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  • High-Tech Automation Improves U.S. Cow Care

    By Mark O'Keefe August 3, 2016

    Robotic milking frees a Wisconsin farm family from manual tasks, giving them more time to focus on animal health, performance and reproductive management.

    It’s 6 a.m. and a new day is dawning at Knigge Farms in Omro, Wisconsin. The first thing Charlie Knigge does is sit down at a computer in the milking barn and check records generated from a robotic milking system.

    knigge47.jpgKnigge, 39, illustrates a high-tech approach to dairy farming automating as much day-to-day work as possible, resulting in increased efficiency and better cow care. 

    While companies like Vietnam's Vinamilk (see last week's article, Bigger Role for Robotics in U.S. Dairy Plants?) have been ahead of most U.S. dairy processing plants in automation, U.S. farmers have been rapidly adopting robotics for several years. 

    Knigge Farms is the first dairy in the United States to install robotic milking, some 16 years ago. Charlie Knigge estimates that more than 100 farms in Wisconsin now have robotic milking systems.

    'Hundreds of inquiries'

    The Knigges are sought by other farmers for automation advice. Over the past five or six years, Pete Knigge, Charlie's father, says he has received “literally hundreds of inquiries” about robotics.

    “It’s rare that a week goes by when someone doesn’t come by to look at the robots,” he says.

    At 6 a.m., in front of his computer, Charlie Knigge is especially interested in cows that are not visiting the milking stations often enough. If a cow isn’t visiting the stations at least twice a day, it may be a sign that she is not feeling well or there is something in the feed ration that needs to be adjusted.

    This is one of the ways the Knigge's keep a watchful eye on their cows. Since they don’t have to worry about milking the cows—the robotic milkers do that—they have more time to provide care for their animals.

    High-tech alert system

    Computerized records alert the Knigges to cows that may need special attention, such as those whose milk production has slipped in recent days.

    “There is all sorts of information that (the robotic milking system) gives us every day,” Pete Knigge says.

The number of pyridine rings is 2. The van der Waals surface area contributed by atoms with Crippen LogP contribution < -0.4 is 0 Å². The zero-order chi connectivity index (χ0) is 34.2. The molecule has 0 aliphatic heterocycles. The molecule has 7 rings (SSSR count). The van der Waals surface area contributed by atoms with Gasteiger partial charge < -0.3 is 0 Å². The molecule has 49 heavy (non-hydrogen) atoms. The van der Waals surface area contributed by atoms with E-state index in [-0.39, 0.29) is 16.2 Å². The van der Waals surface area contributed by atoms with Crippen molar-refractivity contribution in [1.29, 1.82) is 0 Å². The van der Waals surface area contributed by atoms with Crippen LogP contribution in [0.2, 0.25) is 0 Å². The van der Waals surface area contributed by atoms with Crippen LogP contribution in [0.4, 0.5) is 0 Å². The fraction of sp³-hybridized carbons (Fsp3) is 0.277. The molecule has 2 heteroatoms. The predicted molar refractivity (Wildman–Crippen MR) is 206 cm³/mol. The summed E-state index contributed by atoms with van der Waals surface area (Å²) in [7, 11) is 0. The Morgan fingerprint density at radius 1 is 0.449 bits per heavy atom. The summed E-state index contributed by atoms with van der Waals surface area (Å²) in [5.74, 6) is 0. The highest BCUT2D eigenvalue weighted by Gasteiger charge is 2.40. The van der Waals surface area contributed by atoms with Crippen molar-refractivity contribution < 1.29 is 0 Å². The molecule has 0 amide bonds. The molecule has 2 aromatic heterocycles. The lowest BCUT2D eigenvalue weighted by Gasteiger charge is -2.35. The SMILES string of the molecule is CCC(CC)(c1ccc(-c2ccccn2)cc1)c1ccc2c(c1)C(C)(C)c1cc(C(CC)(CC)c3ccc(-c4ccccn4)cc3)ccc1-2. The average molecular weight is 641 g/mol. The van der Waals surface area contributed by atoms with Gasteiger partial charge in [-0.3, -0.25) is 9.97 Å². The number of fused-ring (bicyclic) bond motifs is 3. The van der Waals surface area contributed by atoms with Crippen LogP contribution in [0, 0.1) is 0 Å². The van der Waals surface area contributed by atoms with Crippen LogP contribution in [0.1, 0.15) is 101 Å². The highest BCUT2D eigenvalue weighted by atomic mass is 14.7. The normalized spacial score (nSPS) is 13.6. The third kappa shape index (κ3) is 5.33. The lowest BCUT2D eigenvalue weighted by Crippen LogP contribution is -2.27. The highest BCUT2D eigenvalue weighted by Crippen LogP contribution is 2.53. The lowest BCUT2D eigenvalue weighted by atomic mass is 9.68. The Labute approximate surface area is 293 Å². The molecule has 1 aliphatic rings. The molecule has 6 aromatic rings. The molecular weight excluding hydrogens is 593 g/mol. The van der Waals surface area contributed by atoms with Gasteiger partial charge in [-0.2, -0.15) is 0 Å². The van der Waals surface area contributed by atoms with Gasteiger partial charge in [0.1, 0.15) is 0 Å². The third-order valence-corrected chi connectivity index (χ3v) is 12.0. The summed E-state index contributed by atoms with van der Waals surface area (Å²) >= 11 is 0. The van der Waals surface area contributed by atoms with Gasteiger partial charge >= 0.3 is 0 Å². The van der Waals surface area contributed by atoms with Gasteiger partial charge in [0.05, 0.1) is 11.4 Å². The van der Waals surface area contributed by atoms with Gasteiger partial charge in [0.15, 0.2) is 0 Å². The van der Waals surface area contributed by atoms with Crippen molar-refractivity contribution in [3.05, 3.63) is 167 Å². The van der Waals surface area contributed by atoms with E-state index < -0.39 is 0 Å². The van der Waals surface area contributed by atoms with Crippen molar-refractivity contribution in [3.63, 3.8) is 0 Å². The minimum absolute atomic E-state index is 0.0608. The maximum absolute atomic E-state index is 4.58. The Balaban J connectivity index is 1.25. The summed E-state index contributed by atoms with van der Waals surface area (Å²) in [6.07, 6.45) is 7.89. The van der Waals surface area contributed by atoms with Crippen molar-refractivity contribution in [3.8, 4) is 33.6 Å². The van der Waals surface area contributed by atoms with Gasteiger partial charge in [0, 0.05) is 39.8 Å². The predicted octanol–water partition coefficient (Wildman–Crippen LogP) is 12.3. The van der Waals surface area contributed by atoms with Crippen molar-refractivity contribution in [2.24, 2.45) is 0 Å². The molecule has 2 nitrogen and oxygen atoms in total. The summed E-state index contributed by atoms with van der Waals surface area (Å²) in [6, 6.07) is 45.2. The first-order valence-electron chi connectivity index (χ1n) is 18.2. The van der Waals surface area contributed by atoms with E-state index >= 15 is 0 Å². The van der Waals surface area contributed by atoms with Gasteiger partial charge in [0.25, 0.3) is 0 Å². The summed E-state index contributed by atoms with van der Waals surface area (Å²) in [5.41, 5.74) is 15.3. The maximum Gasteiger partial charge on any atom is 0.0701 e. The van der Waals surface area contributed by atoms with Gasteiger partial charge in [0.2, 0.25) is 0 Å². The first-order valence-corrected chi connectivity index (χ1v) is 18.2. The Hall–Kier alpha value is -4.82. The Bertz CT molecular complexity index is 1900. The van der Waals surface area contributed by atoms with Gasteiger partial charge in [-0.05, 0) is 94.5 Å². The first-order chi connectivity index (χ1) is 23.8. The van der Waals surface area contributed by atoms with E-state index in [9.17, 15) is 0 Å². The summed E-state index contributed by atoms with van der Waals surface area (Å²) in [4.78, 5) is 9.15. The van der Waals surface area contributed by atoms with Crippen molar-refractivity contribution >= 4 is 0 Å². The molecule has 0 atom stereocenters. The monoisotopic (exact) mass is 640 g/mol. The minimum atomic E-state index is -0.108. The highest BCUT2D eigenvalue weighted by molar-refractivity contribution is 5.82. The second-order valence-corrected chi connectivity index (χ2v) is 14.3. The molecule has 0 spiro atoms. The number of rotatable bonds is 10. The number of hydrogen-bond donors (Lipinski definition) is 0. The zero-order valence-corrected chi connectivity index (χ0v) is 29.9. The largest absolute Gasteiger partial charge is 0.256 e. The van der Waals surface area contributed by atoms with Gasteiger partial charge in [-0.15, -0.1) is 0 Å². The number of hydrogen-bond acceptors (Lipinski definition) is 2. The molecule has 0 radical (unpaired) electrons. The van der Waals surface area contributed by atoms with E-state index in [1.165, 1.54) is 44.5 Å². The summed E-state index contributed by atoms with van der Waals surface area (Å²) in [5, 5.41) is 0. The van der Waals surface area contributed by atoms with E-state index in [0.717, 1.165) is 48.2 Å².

It is indicative of the technological revolution that is sweeping the United StatesRobotics.jpg dairy industry.

    Whether it is robotics, automatic calf feeders, or special tags around the cow’s neck that monitor rumination activity, the U.S. dairy industry is in a technological transformation, points out Jeffrey Bewley, dairy extension specialist at the University of Kentucky.

    Because these technologies create efficiencies, free up workers from manual tasks and generate computerized information, “we’re really focusing on individual cow management so we can improve animal health, animal performance and reproductive management,” Bewley says.

    More time for cow care

    Having more time for cow care has been a pleasant bonus for Pete and Charlie Knigge. For example, they can fine-tune feed rations and groom the stalls where the cows lie.

    Automated milking has also reduced their reliance on hired labor.

    Prior to installing robotic milking in 2000, they faced the prospect of hiring workers because the farm was expanding from 45 cows to 125. But it was difficult to find people in the community who were willing to work milking cows. Robotics provided a way around that problem.

    The technological know-how of American dairy farmers is another reason U.S. dairy products are of the highest global quality—from the best-cared-for cows in the world.

    The following graphic from DairyGood explains robotic milkers from "a cow's point of view."

    (Click on graphic for a larger version.)


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    The U.S. Dairy Export Council fosters collaborative industry partnerships with processors, trading companies and others to enhance global demand for U.S. dairy products and ingredients. USDEC is primarily supported by Dairy Management Inc. through the dairy farmer checkoff. How to republish this post. 

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